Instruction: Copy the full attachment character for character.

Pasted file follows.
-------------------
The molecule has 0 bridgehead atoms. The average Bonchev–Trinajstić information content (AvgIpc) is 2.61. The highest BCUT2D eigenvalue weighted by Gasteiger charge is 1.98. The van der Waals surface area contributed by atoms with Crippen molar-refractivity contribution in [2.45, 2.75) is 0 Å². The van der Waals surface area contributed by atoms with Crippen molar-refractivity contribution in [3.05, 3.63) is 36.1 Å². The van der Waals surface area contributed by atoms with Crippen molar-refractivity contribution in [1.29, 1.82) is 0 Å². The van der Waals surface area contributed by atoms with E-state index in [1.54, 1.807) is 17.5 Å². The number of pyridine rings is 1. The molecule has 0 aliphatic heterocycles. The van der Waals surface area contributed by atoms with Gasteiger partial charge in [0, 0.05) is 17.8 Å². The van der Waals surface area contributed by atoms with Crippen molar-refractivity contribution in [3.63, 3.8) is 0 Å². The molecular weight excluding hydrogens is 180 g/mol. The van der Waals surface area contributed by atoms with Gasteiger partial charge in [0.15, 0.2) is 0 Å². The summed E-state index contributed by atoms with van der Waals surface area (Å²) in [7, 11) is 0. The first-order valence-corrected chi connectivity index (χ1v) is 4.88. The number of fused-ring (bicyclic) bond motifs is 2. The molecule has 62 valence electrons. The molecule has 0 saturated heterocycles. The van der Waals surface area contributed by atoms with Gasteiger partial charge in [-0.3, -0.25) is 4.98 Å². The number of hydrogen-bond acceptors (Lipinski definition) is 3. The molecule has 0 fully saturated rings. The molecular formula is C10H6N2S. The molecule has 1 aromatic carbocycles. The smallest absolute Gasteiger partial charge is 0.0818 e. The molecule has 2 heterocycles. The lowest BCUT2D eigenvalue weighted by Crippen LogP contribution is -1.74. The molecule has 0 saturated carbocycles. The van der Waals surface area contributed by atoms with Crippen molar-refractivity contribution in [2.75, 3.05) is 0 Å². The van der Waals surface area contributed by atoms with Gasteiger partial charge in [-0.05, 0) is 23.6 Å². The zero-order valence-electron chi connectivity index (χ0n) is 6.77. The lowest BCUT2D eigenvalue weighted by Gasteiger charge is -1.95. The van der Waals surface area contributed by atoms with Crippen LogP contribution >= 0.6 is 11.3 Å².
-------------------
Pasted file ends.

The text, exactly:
The molecule has 0 bridgehead atoms. The average Bonchev–Trinajstić information content (AvgIpc) is 2.61. The highest BCUT2D eigenvalue weighted by Gasteiger charge is 1.98. The van der Waals surface area contributed by atoms with Crippen molar-refractivity contribution in [2.45, 2.75) is 0 Å². The van der Waals surface area contributed by atoms with Crippen molar-refractivity contribution in [3.05, 3.63) is 36.1 Å². The van der Waals surface area contributed by atoms with Crippen molar-refractivity contribution in [1.29, 1.82) is 0 Å². The van der Waals surface area contributed by atoms with E-state index in [1.54, 1.807) is 17.5 Å². The number of pyridine rings is 1. The molecule has 0 aliphatic heterocycles. The van der Waals surface area contributed by atoms with Gasteiger partial charge in [0, 0.05) is 17.8 Å². The van der Waals surface area contributed by atoms with Crippen molar-refractivity contribution in [3.63, 3.8) is 0 Å². The molecular weight excluding hydrogens is 180 g/mol. The van der Waals surface area contributed by atoms with Gasteiger partial charge in [0.15, 0.2) is 0 Å². The summed E-state index contributed by atoms with van der Waals surface area (Å²) in [7, 11) is 0. The first-order valence-corrected chi connectivity index (χ1v) is 4.88. The number of fused-ring (bicyclic) bond motifs is 2. The molecule has 62 valence electrons. The molecule has 0 saturated heterocycles. The van der Waals surface area contributed by atoms with Gasteiger partial charge in [-0.3, -0.25) is 4.98 Å². The number of hydrogen-bond acceptors (Lipinski definition) is 3. The molecule has 0 fully saturated rings. The molecular formula is C10H6N2S. The molecule has 1 aromatic carbocycles. The smallest absolute Gasteiger partial charge is 0.0818 e. The molecule has 2 heterocycles. The lowest BCUT2D eigenvalue weighted by Crippen LogP contribution is -1.74. The molecule has 0 saturated carbocycles. The van der Waals surface area contributed by atoms with Crippen molar-refractivity contribution in [2.75, 3.05) is 0 Å². The van der Waals surface area contributed by atoms with Gasteiger partial charge in [-0.05, 0) is 23.6 Å². The zero-order valence-electron chi connectivity index (χ0n) is 6.77. The lowest BCUT2D eigenvalue weighted by Gasteiger charge is -1.95. The van der Waals surface area contributed by atoms with Crippen LogP contribution >= 0.6 is 11.3 Å².